task used is asking children to represent the cardinal value associated with a given number name using sets of blocks representing units and tens. Children whose native language is Chinese, Korean, or Japanese are consistently more likely to represent numbers as sets of tens and ones as either a first or second choice than are children whose native language is English, French, or Swedish.
Ho and Fuson (1998) compared the performance of Chinese-speaking preschool children in Hong Kong with English-speaking children in Britain and the United States. They found that half of the Chinese-speaking 5-year-olds (but none of the English-speaking children) who could count to at least 50 were able to take advantage of the base-ten structure of number names to quickly determine the answer to addition problems of the form “10 + n= ?,” compared with other problems. Fuson and Kwon (1992) argued that the Chinese number-naming structure facilitates the use of a tens-complement strategy for early addition. In this approach, when adding numbers whose sum is greater than 10 (e.g., 8 + 7), the smaller addend is partitioned into the tens-complement of the first addend (2) and the remainder (5); the answer is 10 plus that remainder (10 + 5). In Chinese-structured number-naming systems, the answer corresponds to the result of the calculation (“shi wu” − “10 5”); in English, there is an additional step as the answer is converted into a different number name (“fifteen”). Fuson and Kwon reported that most Korean first graders they tested used this method before it was explicitly taught in school. Explicit instruction may be required for English-speaking children, but there is evidence that it can be quite successful, even with children from at-risk populations. Fuson and her colleagues (Fuson, Smith, and Lo Cicero, 1997) report success with explicitly teaching low-SES urban first graders about the base-ten structure of numbers, with the result that their end-of-year arithmetic performance approximated that reported for East Asian children.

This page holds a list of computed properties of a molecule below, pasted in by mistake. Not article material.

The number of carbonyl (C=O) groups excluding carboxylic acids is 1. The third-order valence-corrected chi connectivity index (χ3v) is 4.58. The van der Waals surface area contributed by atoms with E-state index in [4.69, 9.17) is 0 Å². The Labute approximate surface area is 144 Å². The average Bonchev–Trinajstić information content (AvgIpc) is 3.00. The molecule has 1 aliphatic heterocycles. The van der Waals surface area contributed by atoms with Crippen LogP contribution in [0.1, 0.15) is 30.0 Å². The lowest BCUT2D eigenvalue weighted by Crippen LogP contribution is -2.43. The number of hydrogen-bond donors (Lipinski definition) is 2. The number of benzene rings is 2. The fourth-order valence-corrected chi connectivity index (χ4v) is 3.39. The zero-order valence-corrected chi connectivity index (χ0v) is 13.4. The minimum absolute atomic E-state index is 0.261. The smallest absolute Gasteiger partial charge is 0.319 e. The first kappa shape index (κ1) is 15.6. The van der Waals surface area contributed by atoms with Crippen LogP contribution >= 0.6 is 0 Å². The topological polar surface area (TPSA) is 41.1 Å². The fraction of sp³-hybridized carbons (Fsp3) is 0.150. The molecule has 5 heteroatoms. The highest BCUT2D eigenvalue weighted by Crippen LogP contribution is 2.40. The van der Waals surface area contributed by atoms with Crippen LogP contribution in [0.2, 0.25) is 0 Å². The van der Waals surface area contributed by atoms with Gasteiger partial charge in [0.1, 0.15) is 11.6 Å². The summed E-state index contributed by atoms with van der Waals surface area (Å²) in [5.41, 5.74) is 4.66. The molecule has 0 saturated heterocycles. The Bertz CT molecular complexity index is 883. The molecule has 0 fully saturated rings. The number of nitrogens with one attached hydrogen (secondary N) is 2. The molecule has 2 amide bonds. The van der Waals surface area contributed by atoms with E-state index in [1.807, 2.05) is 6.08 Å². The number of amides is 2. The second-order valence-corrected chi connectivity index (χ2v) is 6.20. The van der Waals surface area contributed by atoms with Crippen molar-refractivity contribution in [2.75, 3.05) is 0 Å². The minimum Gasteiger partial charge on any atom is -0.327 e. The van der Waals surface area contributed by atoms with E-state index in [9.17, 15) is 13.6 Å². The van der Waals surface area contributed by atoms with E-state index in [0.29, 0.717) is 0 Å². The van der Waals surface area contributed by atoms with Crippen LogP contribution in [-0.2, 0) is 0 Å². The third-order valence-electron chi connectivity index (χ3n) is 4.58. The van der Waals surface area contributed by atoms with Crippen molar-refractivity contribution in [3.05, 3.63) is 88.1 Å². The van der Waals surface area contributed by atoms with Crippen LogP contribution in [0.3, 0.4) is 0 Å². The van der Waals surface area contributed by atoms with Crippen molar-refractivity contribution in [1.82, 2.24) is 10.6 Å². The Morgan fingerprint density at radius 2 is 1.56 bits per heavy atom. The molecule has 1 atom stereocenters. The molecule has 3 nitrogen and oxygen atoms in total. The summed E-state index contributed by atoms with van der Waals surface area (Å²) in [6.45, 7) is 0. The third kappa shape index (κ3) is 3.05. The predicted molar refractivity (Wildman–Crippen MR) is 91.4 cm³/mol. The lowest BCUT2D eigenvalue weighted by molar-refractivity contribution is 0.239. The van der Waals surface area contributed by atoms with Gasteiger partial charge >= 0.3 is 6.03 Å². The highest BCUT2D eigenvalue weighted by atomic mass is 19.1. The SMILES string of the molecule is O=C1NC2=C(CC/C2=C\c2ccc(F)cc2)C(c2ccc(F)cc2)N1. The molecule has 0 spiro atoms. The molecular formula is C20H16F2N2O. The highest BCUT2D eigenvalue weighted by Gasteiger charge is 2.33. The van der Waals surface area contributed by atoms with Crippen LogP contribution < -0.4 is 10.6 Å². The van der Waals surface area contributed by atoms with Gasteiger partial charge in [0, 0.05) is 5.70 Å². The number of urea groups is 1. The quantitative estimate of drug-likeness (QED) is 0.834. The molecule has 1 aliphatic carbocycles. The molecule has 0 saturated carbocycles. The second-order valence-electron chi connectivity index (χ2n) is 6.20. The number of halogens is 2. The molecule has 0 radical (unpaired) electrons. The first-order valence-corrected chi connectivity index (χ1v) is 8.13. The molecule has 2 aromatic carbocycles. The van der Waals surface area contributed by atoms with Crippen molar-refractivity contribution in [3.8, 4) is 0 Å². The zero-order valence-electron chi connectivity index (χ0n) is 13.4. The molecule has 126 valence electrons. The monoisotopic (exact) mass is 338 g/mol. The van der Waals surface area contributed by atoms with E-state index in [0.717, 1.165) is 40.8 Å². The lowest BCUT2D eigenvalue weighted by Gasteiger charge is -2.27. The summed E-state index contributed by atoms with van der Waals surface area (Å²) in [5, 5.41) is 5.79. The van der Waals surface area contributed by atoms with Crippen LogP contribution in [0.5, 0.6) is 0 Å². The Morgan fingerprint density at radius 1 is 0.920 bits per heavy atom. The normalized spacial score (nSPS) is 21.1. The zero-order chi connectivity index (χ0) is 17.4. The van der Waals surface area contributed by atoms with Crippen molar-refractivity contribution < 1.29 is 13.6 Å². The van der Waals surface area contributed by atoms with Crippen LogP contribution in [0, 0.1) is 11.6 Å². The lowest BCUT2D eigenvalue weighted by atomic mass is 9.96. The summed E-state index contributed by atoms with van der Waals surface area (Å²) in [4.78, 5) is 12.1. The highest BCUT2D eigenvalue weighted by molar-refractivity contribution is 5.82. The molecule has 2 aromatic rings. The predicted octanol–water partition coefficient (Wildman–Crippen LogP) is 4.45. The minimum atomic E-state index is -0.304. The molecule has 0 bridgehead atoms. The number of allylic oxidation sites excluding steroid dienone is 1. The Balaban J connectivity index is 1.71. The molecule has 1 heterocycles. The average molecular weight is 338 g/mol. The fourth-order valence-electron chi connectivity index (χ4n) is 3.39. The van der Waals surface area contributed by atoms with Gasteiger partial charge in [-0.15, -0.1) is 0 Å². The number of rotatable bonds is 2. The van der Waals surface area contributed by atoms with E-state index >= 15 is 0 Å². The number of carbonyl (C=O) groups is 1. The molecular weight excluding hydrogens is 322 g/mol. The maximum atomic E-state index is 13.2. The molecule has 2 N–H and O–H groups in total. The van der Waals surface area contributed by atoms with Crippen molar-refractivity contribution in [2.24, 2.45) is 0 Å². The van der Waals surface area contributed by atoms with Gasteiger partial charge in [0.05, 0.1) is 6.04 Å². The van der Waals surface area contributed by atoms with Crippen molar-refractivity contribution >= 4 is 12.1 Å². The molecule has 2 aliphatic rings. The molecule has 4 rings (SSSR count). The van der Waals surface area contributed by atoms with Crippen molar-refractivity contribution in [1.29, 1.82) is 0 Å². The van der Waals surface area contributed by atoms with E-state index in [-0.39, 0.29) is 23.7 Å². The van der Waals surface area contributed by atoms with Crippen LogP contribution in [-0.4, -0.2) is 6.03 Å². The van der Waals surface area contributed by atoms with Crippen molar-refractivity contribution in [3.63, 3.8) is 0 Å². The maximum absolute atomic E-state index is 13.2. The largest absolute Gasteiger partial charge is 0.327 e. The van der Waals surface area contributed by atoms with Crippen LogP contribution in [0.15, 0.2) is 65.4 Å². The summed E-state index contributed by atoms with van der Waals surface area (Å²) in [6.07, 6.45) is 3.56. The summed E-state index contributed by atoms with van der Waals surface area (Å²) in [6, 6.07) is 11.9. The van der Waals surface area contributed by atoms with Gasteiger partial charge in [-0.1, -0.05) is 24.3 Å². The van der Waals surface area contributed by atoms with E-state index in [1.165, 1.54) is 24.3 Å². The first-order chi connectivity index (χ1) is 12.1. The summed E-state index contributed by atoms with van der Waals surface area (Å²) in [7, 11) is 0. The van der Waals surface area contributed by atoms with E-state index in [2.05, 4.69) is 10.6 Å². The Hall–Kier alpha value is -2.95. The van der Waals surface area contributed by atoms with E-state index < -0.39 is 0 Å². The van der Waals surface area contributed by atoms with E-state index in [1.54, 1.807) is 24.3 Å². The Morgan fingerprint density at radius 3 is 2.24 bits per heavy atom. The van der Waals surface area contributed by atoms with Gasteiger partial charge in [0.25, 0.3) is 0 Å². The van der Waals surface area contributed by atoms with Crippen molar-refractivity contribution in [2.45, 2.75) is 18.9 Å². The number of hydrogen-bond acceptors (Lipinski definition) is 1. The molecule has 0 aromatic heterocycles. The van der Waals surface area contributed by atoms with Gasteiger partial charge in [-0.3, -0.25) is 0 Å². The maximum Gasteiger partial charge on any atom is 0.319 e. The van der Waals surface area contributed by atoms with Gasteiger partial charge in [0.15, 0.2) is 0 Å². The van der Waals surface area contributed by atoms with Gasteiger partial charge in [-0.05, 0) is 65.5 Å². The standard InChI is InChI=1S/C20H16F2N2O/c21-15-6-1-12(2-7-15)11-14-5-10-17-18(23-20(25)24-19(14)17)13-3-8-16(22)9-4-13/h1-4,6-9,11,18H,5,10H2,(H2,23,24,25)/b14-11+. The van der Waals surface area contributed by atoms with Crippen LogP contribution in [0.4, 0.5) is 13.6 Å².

Mathematics learning disabilities appear in 6 to 10 percent of the elementary school population (Barberisi et al., 2005). Many more children struggle in one or more mathematics content area at some point during their school careers (Geary, 2004). Although less research has been devoted to mathematical than to reading disabilities (Geary and Hoard, 2001; Ginsburg, 1997), considerable progress has been made over the past two decades with respect to understanding the nature of the mathematics difficulties and disabilities that children experience in school (Gersten, Jordan, and Flojo, 2005).